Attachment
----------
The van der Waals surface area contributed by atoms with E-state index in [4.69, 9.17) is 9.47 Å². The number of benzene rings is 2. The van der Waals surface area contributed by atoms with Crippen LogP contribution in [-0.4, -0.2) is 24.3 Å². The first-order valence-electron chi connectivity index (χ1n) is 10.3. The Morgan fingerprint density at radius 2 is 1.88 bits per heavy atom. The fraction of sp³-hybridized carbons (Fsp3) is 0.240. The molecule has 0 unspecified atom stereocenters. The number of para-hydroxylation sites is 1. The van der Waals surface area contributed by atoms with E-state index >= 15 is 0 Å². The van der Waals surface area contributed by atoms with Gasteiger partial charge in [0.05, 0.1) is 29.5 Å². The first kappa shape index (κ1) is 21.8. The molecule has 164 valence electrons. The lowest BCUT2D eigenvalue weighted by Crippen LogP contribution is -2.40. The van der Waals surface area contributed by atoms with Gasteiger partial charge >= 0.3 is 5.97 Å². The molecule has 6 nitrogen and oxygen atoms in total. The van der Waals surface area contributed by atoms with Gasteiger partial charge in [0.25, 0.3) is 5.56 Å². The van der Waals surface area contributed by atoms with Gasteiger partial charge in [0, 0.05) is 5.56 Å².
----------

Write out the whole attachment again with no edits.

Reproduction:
The van der Waals surface area contributed by atoms with E-state index in [4.69, 9.17) is 9.47 Å². The number of benzene rings is 2. The van der Waals surface area contributed by atoms with Crippen LogP contribution in [-0.4, -0.2) is 24.3 Å². The first-order valence-electron chi connectivity index (χ1n) is 10.3. The Morgan fingerprint density at radius 2 is 1.88 bits per heavy atom. The fraction of sp³-hybridized carbons (Fsp3) is 0.240. The molecule has 0 unspecified atom stereocenters. The number of para-hydroxylation sites is 1. The van der Waals surface area contributed by atoms with E-state index >= 15 is 0 Å². The van der Waals surface area contributed by atoms with Gasteiger partial charge in [0.05, 0.1) is 29.5 Å². The first kappa shape index (κ1) is 21.8. The molecule has 164 valence electrons. The lowest BCUT2D eigenvalue weighted by Crippen LogP contribution is -2.40. The van der Waals surface area contributed by atoms with Gasteiger partial charge >= 0.3 is 5.97 Å². The molecule has 6 nitrogen and oxygen atoms in total. The van der Waals surface area contributed by atoms with Gasteiger partial charge in [0.25, 0.3) is 5.56 Å². The van der Waals surface area contributed by atoms with Gasteiger partial charge in [0, 0.05) is 5.56 Å².